The show booking process will take place at least three months before the show takes place, and often much earlier. so that the promoter has plenty of time to market the event. Tickets may not go on sale to the public until two months before the show. Have a look at concert listings in your area and see how far in advance the concert is taking place to see this for yourself.
The other document that becomes important in the show booking process is the contract rider. You will know the term ‘rider’ in relation to the food, booze, and red M&Ms that promoters provide to bands in their dressing room (as in ‘where’s the rider?’ and ‘that support band drank all the rider’). However, the term ‘rider’ refers to every aspect of the band’s touring needs, from truck parking spaces to humidity onstage. Whereas the contract serves as an agreement particular to individual performance, the contract rider is an agreement for every performance, regardless of other consideration. This document ‘rides’ with the contract, hence the name. The rider says, ‘For us, the artist, to do a good show, we need the following items, and you, the promoter, have to supply them at your own cost.’ Remember the ‘sound, light, and catering’ agreement in the contract? The contract rider should tell the promoter what sound, lighting and catering the band will require. Figure 6 shows a typical contract rider.
I mention riders as they have an impact upon the amount of money the artist will make for a show, and we need to go back to the show booking process for a moment to explain this. When planning to stage a concert the promoter will work through the finances, much as shown in figures 3 and 4, and propose a financial offer to the artist (with a scenario such as figure 3),or agree to the guarantee asked by the booking agent. Promoters profits are small, compared with the artist’s fees, and concert promoters must work hard to reduce costs.
Contract riders cost promoters money
Unfortunately, a big part of any promoter’s costs will come from supplying items and services set out in the artist’s contract rider – sound, lights, catering, etc. You can see what I mean if you reduce the amount set aside for catering, as in figure 7 – the show will now break even, with perhaps a small profit for the promoter. In an ideal world then, sending the rider would be done before the promoter agrees to put on the concert so they can include the items listed in their costs. However, because of ever-changing tour personnel and requirements, booking agents often send out outdated, incomplete, or ludicrous, riders. Any updated (or late) riders may then contain items that affect the promoter’s ability to stage the show under the agreed-upon terms (and within his budget). It is important that booking agents have the latest, sensible rider information from the artist manager before the booking agent issues the contracts.
The booking agent will work with the promoters, asking for and collating the promoter’s offers. She will then send all the various promoter’s offers to the artist and the artist manager if putting a tour together who, once presented with a list of potential concert dates, will have to make sure the tour or show is viable for the artist. Figure 8 shows the sheet the booking agent will send the artist for their consideration. It’s then up to the artist, with the help of her manager, to work out if she can afford to undertake the tour or not.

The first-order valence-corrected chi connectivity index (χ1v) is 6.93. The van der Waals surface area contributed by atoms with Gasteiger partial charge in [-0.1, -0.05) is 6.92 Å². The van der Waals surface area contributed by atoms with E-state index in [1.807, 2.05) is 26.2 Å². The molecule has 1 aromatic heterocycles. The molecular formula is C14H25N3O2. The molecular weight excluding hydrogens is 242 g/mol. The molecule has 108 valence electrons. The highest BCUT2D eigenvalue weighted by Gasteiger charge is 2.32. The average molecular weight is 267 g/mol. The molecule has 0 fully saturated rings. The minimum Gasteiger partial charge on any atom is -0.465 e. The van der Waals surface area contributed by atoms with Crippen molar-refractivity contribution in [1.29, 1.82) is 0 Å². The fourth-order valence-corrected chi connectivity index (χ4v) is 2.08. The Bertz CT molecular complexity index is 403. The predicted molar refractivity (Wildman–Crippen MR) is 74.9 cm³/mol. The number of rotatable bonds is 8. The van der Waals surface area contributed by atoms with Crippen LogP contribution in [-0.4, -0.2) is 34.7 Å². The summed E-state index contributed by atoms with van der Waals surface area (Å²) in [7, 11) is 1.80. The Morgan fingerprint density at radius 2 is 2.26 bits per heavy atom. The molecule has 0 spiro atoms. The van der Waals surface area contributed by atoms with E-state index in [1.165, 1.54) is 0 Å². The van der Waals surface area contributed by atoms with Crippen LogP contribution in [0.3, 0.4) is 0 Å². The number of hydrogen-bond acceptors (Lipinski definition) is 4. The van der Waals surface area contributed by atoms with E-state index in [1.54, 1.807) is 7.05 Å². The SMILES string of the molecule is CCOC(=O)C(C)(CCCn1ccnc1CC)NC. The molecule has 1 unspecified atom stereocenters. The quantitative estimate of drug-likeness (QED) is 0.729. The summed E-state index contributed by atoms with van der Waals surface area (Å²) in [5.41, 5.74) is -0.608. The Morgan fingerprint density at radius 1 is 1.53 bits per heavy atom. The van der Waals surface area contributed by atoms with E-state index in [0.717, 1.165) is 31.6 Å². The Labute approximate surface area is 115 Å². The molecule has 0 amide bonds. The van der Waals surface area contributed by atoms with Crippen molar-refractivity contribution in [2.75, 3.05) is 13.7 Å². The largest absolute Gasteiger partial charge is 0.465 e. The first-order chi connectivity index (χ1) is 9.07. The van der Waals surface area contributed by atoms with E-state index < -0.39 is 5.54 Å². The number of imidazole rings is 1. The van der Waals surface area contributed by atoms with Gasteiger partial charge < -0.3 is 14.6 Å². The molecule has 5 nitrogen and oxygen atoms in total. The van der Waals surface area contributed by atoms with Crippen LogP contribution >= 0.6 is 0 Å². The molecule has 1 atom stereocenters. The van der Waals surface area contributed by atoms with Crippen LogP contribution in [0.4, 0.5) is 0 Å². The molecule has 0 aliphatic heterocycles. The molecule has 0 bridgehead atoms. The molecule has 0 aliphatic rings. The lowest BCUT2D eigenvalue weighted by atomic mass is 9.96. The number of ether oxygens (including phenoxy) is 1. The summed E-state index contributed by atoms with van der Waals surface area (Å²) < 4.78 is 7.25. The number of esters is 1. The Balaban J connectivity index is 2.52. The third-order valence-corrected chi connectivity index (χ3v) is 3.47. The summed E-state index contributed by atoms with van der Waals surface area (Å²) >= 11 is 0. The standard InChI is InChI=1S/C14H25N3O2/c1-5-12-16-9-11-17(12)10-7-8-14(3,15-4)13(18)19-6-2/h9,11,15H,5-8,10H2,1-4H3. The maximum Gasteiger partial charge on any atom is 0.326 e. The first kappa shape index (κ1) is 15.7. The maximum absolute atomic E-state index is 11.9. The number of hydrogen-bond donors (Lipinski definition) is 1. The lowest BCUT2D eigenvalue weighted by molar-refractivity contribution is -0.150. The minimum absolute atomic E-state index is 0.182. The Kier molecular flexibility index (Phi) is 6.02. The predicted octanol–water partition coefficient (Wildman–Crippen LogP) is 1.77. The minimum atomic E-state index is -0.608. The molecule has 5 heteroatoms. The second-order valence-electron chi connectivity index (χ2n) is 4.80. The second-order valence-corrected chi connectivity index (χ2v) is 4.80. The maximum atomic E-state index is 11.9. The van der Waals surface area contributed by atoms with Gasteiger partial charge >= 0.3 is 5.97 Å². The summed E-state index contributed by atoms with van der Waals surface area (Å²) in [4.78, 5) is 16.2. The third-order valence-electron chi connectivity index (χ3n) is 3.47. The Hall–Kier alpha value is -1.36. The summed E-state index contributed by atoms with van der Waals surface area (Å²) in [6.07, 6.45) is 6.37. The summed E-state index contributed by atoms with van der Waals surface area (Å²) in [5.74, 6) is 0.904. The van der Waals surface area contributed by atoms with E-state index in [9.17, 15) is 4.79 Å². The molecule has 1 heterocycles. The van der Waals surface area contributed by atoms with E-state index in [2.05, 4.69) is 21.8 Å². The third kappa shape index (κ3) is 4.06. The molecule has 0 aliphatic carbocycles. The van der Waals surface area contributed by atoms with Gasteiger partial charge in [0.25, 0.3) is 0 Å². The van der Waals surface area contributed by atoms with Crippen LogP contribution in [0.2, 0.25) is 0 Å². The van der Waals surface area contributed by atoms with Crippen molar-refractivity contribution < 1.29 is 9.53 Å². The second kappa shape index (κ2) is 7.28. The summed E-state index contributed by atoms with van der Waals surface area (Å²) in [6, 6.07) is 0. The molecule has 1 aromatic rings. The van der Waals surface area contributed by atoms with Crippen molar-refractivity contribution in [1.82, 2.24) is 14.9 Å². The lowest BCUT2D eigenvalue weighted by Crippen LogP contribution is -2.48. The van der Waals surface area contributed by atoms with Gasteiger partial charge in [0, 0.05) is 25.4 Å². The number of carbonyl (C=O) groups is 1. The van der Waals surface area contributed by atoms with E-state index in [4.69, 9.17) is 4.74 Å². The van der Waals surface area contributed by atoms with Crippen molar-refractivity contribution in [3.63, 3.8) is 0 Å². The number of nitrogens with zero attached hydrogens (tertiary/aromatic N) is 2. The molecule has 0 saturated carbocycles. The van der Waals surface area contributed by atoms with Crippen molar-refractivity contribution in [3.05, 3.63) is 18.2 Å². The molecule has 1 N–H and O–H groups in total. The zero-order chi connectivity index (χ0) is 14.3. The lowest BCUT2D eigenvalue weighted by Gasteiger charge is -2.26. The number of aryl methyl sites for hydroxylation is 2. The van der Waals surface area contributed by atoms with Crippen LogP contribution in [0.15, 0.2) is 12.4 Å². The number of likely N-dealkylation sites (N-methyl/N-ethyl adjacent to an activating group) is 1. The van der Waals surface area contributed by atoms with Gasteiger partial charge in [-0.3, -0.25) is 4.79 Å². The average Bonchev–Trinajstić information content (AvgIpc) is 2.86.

I’ve said it before – playing live is expensive. It may be the case that the guarantees being negotiated by the booking agent are not enough to cover all the expenses the artist will incur from going out on tour. (This is true for one-off shows and festival appearances. Getting everyone together in the same place at the same time can cost a great deal of money; if the guarantee is low it may not be worth the financial hit the artist faces). In any case, the manager will have to work out the list of expenses the artist will incur from playing the show or tour. We call this list ‘the budget’, which is misleading as it is more a list of predicted expenses, but you get the idea. Expenses included in a budget are:
- ‘Production’ – PA, lights, video, backline, set, staging, work permits and visas etc.
This is not only for stadium headliners – four dudes playing a show in the next city will still need to figure out their expenses – gas for the van, a hotel perhaps, spare guitar strings and paying for the rehearsal room (figure 9). Whether stadium or bar, the income from the show or tour, minus the expenses the artist may have, will mean either a profit or loss for the artist.
I mentioned tour support earlier; this is how it works. Once someone has worked a budget, two things may happen. If the budget shows a profit, or if the band is not beholden to any record label (if they are as big as U2, DeadMau5, or Ed Sheeran), then the manager will approve the tour and tell the agent to confirm the shows.
If the budget shows a loss (called ‘shortfall’), then the band can either decide not to do the proposed show or tour, or try to find extra money from somewhere else. The most common route is to go to the record label (if the artist is signed to a record label) and ask for tour support. Tour support is money given to the act by the label to cover the shortfall and enable the act to go on the tour. The artist and record company negotiate the amount of tour support at the time of the recording contract negotiations and it is ‘recoupable’ – it has to be re-paid – from whatever money the band earns from their music.
An artist will need to apply to their record company for tour support every time they want to go on tour. The application involves submitting a budget to the business affairs department of the record company. If the record company approve that application, they will stagger the amount given, paying a percentage of the tour support before the start of the tour, and the remaining amount to the artist on receipt of completed tour accounts.